I really liked this book -- it was very well written, and it shows positive ways the characters overcame very difficult challenges. I can see why some people consider this book to be a classic. The characters are developed well and are very interesting, and the unusual choice of Death for the narrator also made a nice twist. The story itself is also wonderful. However, I was bothered by how much inappropriate language and profanity was in the book. I probably would have given it five stars if it had not been for the language. ( )
  AdrienneJS | May 18, 2015 |
This would be a good book to use when talking about the Holocaust. I think students would like this book because of the unusual narrator. ( )
  Kate_Schulte078 | May 4, 2015 |
Summary:Death narrates the story of Liesel who is young and already suffering from the death of her brother and the separation from her mother. She goes to live with another family but is ridiculed in school when she can not read. Her new family teachers her how to read and for a while she is happy. Then, the Nazis begin to have a greater presence and Liesel realizes that Hitler is an evil man and is responsible for so much suffering. Liesel tries to help those who are being persecuted against, while staying educated and keeping her own story alive.

Personal connection: This book is all about the Holocaust so naturally I feel a personally connection to it because I am Jewish. I actually cried while reading, as this was a very well written and emotional book.

Class use: Use this book to teach students about WWII and more specifically, the Holocaust. ( )
  allisonpollack | Apr 30, 2015 |
This one really deserves 5 stars. One of my all-time favorites! ( )
  KR_Patterson | Apr 28, 2015 |
I could not find an entry into empathy with the characters. Felt too sterile.
1 vote 2wonderY | Apr 21, 2015 |
There are some books that are so special and thought-provoking you just want to keep them a secret, as little treats to think about and ponder over. If I had to describe The Book Thief in one word, it would be MAGICAL, but alongside magical, there is also tender, compassionate, kind-hearted, forgiving and authentic, and above all wise.

It reminds me of To Kill a Mockingbird with its children wise beyond their years and their moral compass that will make most adults embarrassed. The essence of children like Scout and Liesel is their immediacy - they do not wait, they do not accept excuses and they do not believe lies. They are also determined and fearless and it is truly fascinating to see them grow.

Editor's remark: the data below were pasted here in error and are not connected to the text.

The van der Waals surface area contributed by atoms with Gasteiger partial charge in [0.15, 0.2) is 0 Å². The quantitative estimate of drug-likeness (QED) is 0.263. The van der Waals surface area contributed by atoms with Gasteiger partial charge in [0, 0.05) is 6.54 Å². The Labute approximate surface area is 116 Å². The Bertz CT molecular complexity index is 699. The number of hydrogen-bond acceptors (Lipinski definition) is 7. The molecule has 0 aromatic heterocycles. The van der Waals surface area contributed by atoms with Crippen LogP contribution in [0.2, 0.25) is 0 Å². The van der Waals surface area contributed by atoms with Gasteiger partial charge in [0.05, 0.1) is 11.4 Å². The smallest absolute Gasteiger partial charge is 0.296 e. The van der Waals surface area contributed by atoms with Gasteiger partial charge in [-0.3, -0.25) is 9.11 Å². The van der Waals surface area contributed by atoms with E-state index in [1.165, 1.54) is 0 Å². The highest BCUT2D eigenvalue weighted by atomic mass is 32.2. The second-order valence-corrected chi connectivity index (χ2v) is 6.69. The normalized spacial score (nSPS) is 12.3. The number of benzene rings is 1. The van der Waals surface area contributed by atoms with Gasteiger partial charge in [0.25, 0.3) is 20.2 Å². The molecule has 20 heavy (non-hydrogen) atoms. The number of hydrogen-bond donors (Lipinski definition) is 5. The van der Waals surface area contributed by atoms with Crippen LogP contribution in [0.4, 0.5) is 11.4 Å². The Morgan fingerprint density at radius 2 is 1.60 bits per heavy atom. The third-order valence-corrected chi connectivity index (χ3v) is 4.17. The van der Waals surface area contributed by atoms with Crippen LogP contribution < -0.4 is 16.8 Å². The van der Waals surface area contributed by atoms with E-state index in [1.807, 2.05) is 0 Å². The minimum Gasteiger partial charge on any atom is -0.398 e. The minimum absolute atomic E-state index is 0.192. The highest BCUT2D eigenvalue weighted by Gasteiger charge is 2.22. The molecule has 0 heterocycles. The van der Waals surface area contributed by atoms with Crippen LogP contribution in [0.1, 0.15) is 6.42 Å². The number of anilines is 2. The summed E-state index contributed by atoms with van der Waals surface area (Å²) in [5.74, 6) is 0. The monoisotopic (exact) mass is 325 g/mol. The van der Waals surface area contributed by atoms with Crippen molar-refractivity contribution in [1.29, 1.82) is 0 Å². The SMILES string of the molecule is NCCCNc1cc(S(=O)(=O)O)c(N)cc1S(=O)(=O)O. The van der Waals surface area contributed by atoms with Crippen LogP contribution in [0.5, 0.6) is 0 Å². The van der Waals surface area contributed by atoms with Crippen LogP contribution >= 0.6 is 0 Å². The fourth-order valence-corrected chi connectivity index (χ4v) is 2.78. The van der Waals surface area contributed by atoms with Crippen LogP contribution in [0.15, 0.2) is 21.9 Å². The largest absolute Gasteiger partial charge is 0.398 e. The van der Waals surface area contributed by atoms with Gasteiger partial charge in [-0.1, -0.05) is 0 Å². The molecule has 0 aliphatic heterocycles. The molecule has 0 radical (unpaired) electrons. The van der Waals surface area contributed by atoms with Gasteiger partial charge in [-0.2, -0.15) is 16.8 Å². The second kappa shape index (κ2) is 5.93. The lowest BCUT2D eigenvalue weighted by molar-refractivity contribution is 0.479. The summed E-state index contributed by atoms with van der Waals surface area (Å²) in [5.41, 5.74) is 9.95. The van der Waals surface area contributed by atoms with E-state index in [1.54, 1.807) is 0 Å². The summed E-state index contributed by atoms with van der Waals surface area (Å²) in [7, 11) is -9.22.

Markus Zusak is a very powerful storyteller who was able to breathe life into Death itself, creating an intriguing and thought-provoking narrator.

This story is slow-paced in the best possible way. The narrator gives away all the major events very early in the book, which makes it obvious that the point is not the ending, but the journey - emotions stirred, intelligent thoughts provoked, heartstrings tugged. ( )
1 vote v_allery | Apr 19, 2015 |
Probably the most incredible book I have read! ( )
  DF | Apr 8, 2015 |
What an outstanding book! You came to feel for the characters quickly, and get drawn into the story line. Humanity in a horrible timeframe. Not a story you will soon forget! ( )
1 vote bearlyr | Apr 7, 2015 |
I just finished this book. It is in my top 3 of books read in 2013, so far. I loved the way the author wrote this; extremely creative. I plan to read it again in the future,but on Audible next time. There is a lot to digest and ponder in the book and there is a lot of symbolism and themes. The author is a creative genius and I want to check out his other books. I did not find it too long or wordy, as some of my friends did; I thought it was just right! But I do wish I knew what happened to Max after the war. I'd love to read a sequel! ( )
1 vote sandra.k.heinzman | Apr 2, 2015 |
I just finished this book. It is in my top 3 of books read in 2013, so far. I loved the way the author wrote this; extremely creative. I plan to read it again in the future,but on Audible next time. There is a lot to digest and ponder in the book and there is a lot of symbolism and themes. The author is a creative genius and I want to check out his other books. I did not find it too long or wordy, as some of my friends did; I thought it was just right! But I do wish I knew what happened to Max after the war. I'd love to read a sequel! ( )
  sandra.k.heinzman | Apr 2, 2015 |
I just finished this book. It is in my top 3 of books read in 2013, so far. I loved the way the author wrote this; extremely creative. I plan to read it again in the future,but on Audible next time. There is a lot to digest and ponder in the book and there is a lot of symbolism and themes. The author is a creative genius and I want to check out his other books. I did not find it too long or wordy, as some of my friends did; I thought it was just right! But I do wish I knew what happened to Max after the war. I'd love to read a sequel! ( )
  sandra.k.heinzman | Apr 2, 2015 |
I just finished this book. It is in my top 3 of books read in 2013, so far. I loved the way the author wrote this; extremely creative. I plan to read it again in the future,but on Audible next time. There is a lot to digest and ponder in the book and there is a lot of symbolism and themes. The author is a creative genius and I want to check out his other books. I did not find it too long or wordy, as some of my friends did; I thought it was just right! But I do wish I knew what happened to Max after the war. I'd love to read a sequel! ( )
  sandra.k.heinzman | Apr 2, 2015 |